31 Replies to “Lenovo X1 Carbon G6 — Liquid Metal and Tuning (Part 2/2)”

  1. Please redo ALL the same benchmarks you did in previous video, with exactly the same GPU speeds and external monitor and then compare the difference with and without liquid metal applied. A 5minute video with just the results is enough. 🙂

  2. Didn’t try LM or changing any thermal paste but Intel XTU is a godsend when it comes to tablets, core voltage offset reduces the temps a lot (which matters when passive cooled) and increased the battery life a load as it would sit around 90% doing simple tasks

  3. Should do a video on how to diy nickel electroplate a copper laptop heatsink. Since nickel plated copper has galvanic resistance almost the same as galinstan (liquid metal), it keeps the gallium in the liquid metal from absorbing and «drying out» like it does with pure copper.

  4. What happens if you max out the turbo boost power bar ? Isn’t it suppose to give you more clockspeed since you remove the power limit. About the thermal limit, the CPU will protect itself from thermal limit. For the battery life thingie, I believe notebooks do not hit turbo boost when on battery power by default unless you set it in bios. So whatever setting you do to the turbo boost power limit has no effect on battery mode.

    • I experienced mainboard VR throtteling so even bigger clock drops. Guess we’d need better VRM cooling for that

  5. Is the tuning from Intel Extreme Tuning Utility applied at reboot into Windows or at level of Bios? I’m just seeing if I can use it to modify settings in Windows and then use them within MacOS (hackintosh).

  6. I’ve also had pretty good sucess underclocking. I have an old Macbook Air and gaming on it was horrible, and if Im being honest it still is but it’s a lot more smooth. I applied liquid metal and I undervolted but still had pretty awful results. As soon as it hit the power limit while gaming the cpu speed would drop to around 900Mhz(out of 1.8Ghz max) and the Gpu would drop to 450Mhz(out of 1Ghz). After undervolting the GPU to 700Mhz (it wouldnt let me alter the cpu speed) it stopped hitting the power limit and the cpu and gpu would no longer throttle at all. Made for a much smoother experience.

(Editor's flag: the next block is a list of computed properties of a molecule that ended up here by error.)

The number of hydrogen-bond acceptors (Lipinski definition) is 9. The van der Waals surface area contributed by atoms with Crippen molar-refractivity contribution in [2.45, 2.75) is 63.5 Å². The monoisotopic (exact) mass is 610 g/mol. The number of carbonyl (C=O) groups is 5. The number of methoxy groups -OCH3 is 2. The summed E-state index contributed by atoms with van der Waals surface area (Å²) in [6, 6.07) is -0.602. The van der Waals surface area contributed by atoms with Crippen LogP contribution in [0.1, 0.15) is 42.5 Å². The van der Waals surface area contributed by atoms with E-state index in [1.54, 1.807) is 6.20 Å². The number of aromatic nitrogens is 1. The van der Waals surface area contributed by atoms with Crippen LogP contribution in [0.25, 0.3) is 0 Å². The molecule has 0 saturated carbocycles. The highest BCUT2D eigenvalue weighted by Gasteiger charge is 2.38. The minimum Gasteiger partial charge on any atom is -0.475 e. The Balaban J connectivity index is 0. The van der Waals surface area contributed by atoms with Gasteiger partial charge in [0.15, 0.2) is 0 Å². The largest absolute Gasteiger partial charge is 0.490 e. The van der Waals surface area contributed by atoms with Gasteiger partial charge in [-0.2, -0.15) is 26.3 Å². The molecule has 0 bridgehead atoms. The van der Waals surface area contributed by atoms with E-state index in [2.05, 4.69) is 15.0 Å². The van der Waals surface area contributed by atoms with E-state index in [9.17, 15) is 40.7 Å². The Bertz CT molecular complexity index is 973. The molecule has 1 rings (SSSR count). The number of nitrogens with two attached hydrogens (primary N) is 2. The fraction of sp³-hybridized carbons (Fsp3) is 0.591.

7. hey der8auer, I recently bought the Lian Li O11 Dynamic from CaseKing, but I noticed that your site spelled English wrong. It say Englisch. I find it funny and dont mind, but maybe it it would be good to look at 😉

    BTW, any idea what the delivery time is for the case I ordered? I saw that the arrival date was pushed from the 27th of June to the 11th of July.

    • iGPU is located in the same die as the GPU, the second die is just chipset die which does not produce much heat. I know with 5th gen there is an intentional cut out on the copper heatsink to reduce chipset die contact and ensure maximum CPU contact.

  8. Damn, that laptop almost outperforms my i5 7600k desktop in Cinebench. Which is a 91w TDP part. Wow.

  9. 10:10 use another pc with an hdmi recorder… i use old matrox mxo2 max, but only goes to FullHD 30fps progressive, or 59i, there are many other brands, blackmagic h.264 pro recorder, hd elgato, startech, magewell, etc…

  10. 12:30 i will never use electric conductive thermal compound, i use Antec Formula 7 but want to try CoolerMaster MasterGel Maker, Not Pro…

  11. Why not use TPFC to run the fan at max and disable power limit throttling?

    But also, IMHO it doesn’t make sense to liquid cool a MOBILE laptop like the X1C. Too high risk.

  12. On my T480s with the i7-8550u and Kyronaut + max fan (70) using TPFC I got 700 points+ — same as my old i7-6700 (non K)

  13. der8auer — how about further insulating the core from other components using either a) thin 0.5mm or lesss thermal pads along the outsides of the core package, or b) thermal material that interacts with the liquid metal, so that if there are any ‘leaks’ of Gallium, they will be ‘absorbed’ or even form an ionic bond with to make a nonconductive compound

  14. Great video. If you are worried about liquid metal, you can just use high performance non-metal paste and do the same adjustments for almost as excellent results…

  15. Won’t the CPU not clock as high with a lower core voltage? I’m pretty sure the CPU is aware of what voltage it needs for specific clocks and if it doesn’t see that higher voltage it may spend more time clocked lower. At least that’s how my 3570k seems to work.

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